Bathroom design has grown more popular in recent years. Rather than just a room for hygiene, it has become a space for relaxation, beauty and luxury -- an oasis in the home.
According to the 2014 National Kitchen & Bath Association Design Trends Survey, contemporary, spa-like bathrooms will be popular, compared to more traditional tastes a few years ago.
The survey found that popular colors include beige, bone, white fixtures and gray, which is expected to experience a surge in popularity this year. Soaking tubs, heated floors, shower lighting and steam showers were also popular items on the "must-have" list, according to the survey by the association, which has 60,000 members and was founded in 1963.
Traditional bathroom trends are less popular now, according to area designers.
Louise Pascal, of True North Cabinets in New Canaan, said showers are more popular than tubs, and Jacuzzis aren't as big as they used to be.
"There are less shower curbs, and new tubs (that are stand-alone) take up less space compared to the traditional tub deck," she said.
Shelley Morris, of Shelley Morris Interior Design LTD in New Canaan, agrees showers are getting more focus in the bathroom. Being that people tend to take showers more, they want to invest in them, she said.
"The shower has taken over where the bath left off," she said. "People would rather enjoy their shower time than think in terms of doing a tub with a Jacuzzi. Showers are getting larger, with more options for steam, jets, massage, hand-held shower heads, benches. There is a lot more emphasis on the shower. People are spending time in the shower."
Lisa Elwell, owner of Lisa Elwell Design in Darien, said the key to great bathroom design is creating a clean, cohesive space that is functional and spacious. Storage tends to be important in achieving a neat look.
Most bathrooms don't benefit from a chunky vanity, she said.
"It's good to have built-in storage. You can recess it into the wall and free up space to leave a floating sink to get a much airier feel."
Morris has noticed other bathroom trends locals desire -- ideas that make the bathroom into another comfortable area for relaxation.
"People are using very luxurious materials and are looking for a spa-like interior," she said.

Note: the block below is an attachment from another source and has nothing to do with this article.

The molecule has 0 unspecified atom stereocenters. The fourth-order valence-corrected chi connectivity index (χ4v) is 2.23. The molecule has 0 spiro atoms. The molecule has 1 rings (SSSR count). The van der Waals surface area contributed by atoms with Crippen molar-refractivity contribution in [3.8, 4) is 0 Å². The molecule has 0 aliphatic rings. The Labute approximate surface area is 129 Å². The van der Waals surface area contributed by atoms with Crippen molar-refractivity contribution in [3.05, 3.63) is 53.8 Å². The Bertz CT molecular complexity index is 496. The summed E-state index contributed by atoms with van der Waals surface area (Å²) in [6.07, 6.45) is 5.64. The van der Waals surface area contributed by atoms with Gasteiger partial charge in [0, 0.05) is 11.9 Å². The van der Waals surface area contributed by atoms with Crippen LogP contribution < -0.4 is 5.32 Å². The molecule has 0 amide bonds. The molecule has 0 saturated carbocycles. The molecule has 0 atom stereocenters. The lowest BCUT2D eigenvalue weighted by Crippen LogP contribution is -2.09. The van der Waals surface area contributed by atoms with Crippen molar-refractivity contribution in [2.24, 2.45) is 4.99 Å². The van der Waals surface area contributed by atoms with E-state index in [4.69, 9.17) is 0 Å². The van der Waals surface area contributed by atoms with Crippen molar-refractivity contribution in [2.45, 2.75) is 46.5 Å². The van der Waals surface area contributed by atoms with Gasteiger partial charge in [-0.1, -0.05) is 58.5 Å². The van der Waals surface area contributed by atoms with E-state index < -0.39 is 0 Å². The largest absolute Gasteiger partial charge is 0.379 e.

Trends are "warm floors and radiant heat," she said.
"Some clients are looking into running wood floors into their bathroom because it's warm underfoot. There's more of a trend toward European sensibility -- bathrooms can be spa-like, relaxing and Zen-feeling," Morris said.
Pascal receives similar requests.
"We see a sleek, spa-like look with open shelving and storage that's easily accessible," she said. "There are a variety of looks, but most clients still like a spa-like feel, with white and calming colors in the bathroom."
Elwell notes that even for someone who is hesitant with change, a spa-like bathroom can ease a person into putting modern touches into their home.
"Bathrooms can be very minimalist and modern. They are the easiest place to introduce that trend into the home for the first time," she said. "It's a small space and not overwhelming. It's also a familiar look because of (bathrooms in) hotels and restaurants."
The ultimate luxury trend, according to Morris, is the his-and-her bathroom, which allows couples to have their space and keep their "getting-ready" sessions separate.
"Among my clients, if they have the space, a lot of master bedroom suites have a his-and-her bathroom. You've got your space and privacy. That's a nice, practical side to that," she said. "Some men get up, get dressed, shower and don't interfere with whoever's sleeping. Women tend to complain about their husband being (messy) or wish their bathrooms could look like they do like in magazines."
His-and-her bathrooms "let each person set up the room the way they like. It actually helps in the marital field," Morris said.
As far as materials go, warmer metals are gaining popularity, as people are trying to switch things up from the more-typical silver metal look.
"Warmer metals are making a comeback," Morris said. "More people now, if they're doing warmer tones, they're looking for more patinas, and antiqued warm metal. Bronze, darker finishes. I don't think silver tone is out, but people are more accepting of mixing it up."
Elwell agrees on mixing metals, and she said stone, clean and monochromatic looks are most popular with her clients.
"Colors like whites and camel, grays and blacks. It feels stark, but that's why un-lacquered brass (fixtures) work really well; it warms up the cool tones," she said. "When you walk into a bathroom and everything is the same, it's predictable. Now it's becoming more unique to mix metals; it's more interesting."
Belinda Stasiukiewicz is a freelance writer.